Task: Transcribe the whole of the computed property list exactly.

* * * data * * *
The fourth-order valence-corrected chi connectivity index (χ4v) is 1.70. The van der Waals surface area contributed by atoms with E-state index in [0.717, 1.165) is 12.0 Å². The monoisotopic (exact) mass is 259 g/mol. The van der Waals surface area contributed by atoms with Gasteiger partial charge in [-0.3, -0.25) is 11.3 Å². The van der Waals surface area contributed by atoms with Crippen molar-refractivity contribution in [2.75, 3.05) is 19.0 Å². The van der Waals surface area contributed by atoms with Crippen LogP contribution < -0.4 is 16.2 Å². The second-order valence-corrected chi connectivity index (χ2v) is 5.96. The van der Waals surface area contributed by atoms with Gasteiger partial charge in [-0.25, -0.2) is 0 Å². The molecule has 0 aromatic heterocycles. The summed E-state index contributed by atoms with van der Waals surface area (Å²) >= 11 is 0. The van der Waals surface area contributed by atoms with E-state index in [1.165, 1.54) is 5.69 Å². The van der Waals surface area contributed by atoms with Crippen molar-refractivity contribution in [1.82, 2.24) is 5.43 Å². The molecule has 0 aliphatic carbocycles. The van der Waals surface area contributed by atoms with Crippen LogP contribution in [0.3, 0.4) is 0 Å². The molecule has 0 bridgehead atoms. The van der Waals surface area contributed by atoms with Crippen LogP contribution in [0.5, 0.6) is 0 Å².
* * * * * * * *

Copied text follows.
The fourth-order valence-corrected chi connectivity index (χ4v) is 1.70. The van der Waals surface area contributed by atoms with E-state index in [0.717, 1.165) is 12.0 Å². The monoisotopic (exact) mass is 259 g/mol. The van der Waals surface area contributed by atoms with Gasteiger partial charge in [-0.3, -0.25) is 11.3 Å². The van der Waals surface area contributed by atoms with Crippen molar-refractivity contribution in [2.75, 3.05) is 19.0 Å². The van der Waals surface area contributed by atoms with Crippen LogP contribution < -0.4 is 16.2 Å². The second-order valence-corrected chi connectivity index (χ2v) is 5.96. The van der Waals surface area contributed by atoms with Gasteiger partial charge in [-0.25, -0.2) is 0 Å². The molecule has 0 aromatic heterocycles. The summed E-state index contributed by atoms with van der Waals surface area (Å²) >= 11 is 0. The van der Waals surface area contributed by atoms with E-state index in [1.165, 1.54) is 5.69 Å². The van der Waals surface area contributed by atoms with Crippen molar-refractivity contribution in [1.82, 2.24) is 5.43 Å². The molecule has 0 aliphatic carbocycles. The van der Waals surface area contributed by atoms with Crippen LogP contribution in [0.3, 0.4) is 0 Å². The molecule has 0 bridgehead atoms. The van der Waals surface area contributed by atoms with Crippen LogP contribution in [0.5, 0.6) is 0 Å².